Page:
By Ira Breskin,
Port administrators’ immediate challenge is to drive consensus among a variety of well-intentioned stakeholders to meet stringent, near-term pollution reduction goals, speakers said last week at a leading industry conference.
To help port administrators address this difficult challenge, speakers at the International Association of Ports and Harbors World Ports Conference 2021 offered a host of viable, cooperative plans designed to spur ports’ efforts to significantly reduce their carbon footprint. They also encouraged using digital technology to improve ports’ environmental performance.
More specifically, speakers offered plans designed to reduce the carbon contributions of port terminals, usually a port’s primary tenant, refinery/bunkering operations often housed within a port, and ships calling at the port that rely on services provided by these port-centered businesses.
Discussion took place during a virtual five-day conference hosted by the Port of Antwerp.
Speakers stressed the urgency required for the port sector to meet the maritime industry’s aspirational goal to reduce carbon emissions by 50 percent by 2030, from 2005 levels, and become carbon-free by 2050, in order to stay in lockstep with terms of the Paris climate agreement.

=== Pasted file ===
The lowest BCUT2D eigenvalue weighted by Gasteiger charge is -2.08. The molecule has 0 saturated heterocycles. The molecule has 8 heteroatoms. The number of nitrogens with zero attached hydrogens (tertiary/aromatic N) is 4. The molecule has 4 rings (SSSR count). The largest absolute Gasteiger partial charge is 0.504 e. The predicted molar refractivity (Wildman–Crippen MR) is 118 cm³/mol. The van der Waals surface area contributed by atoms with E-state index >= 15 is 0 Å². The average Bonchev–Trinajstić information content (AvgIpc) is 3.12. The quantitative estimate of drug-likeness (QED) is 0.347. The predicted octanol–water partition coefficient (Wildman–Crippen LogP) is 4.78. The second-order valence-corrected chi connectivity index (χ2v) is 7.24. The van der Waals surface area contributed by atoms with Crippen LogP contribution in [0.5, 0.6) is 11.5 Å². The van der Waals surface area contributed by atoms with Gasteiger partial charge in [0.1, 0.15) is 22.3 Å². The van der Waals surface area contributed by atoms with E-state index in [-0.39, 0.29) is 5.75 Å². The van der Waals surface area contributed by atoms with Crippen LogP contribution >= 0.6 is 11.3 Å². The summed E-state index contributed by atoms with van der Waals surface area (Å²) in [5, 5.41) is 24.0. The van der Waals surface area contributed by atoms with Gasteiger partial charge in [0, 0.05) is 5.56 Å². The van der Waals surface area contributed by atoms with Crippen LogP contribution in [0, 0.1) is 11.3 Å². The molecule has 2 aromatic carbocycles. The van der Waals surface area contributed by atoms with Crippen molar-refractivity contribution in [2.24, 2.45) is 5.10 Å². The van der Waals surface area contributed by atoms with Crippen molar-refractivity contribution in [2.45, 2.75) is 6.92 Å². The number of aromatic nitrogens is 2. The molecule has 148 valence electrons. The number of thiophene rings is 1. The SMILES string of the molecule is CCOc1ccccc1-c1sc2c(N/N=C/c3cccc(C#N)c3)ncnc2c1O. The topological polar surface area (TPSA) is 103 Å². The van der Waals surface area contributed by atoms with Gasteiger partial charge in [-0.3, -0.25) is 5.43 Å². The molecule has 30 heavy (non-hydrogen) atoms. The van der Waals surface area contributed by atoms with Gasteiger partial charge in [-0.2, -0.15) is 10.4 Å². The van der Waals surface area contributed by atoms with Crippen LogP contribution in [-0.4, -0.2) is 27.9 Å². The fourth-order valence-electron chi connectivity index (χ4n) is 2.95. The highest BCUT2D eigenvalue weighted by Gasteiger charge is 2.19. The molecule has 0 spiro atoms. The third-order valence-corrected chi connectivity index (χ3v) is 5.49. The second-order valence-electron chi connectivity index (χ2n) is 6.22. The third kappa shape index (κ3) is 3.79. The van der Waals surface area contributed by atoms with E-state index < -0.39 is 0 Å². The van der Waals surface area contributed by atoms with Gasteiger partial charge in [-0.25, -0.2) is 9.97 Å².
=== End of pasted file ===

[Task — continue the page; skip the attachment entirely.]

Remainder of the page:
Separately, the International Maritime Organization, which regulates ships’ afloat operations, is working to set short-term emissions regulations for vessels that call at ports.
“The direction is clear. How to get there is not clear,” Daniel Yergen, IHS Markit vice chairman and a leading oil industry expert, told conference participants.
“In the middle sits ports and the shipping industry,” said Christine Figueres, an architect of the 2015 Paris Climate Agreement. She served as executive secretary of the United Nations Framework on Climate Change that drafted the Paris agreement.
Despite the maritime sector being a modest carbon emitter, the public holds the industry fully accountable for its contribution, speakers said. In fact, “the shipping industry (which accounts for 2 percent to 3 percent of global CO2 emissions) is lagging behind (in remediation efforts),” according to Figueres.
To make meaningful progress, the sector should leverage port-wide pollution remediation measures, IAPH speakers said.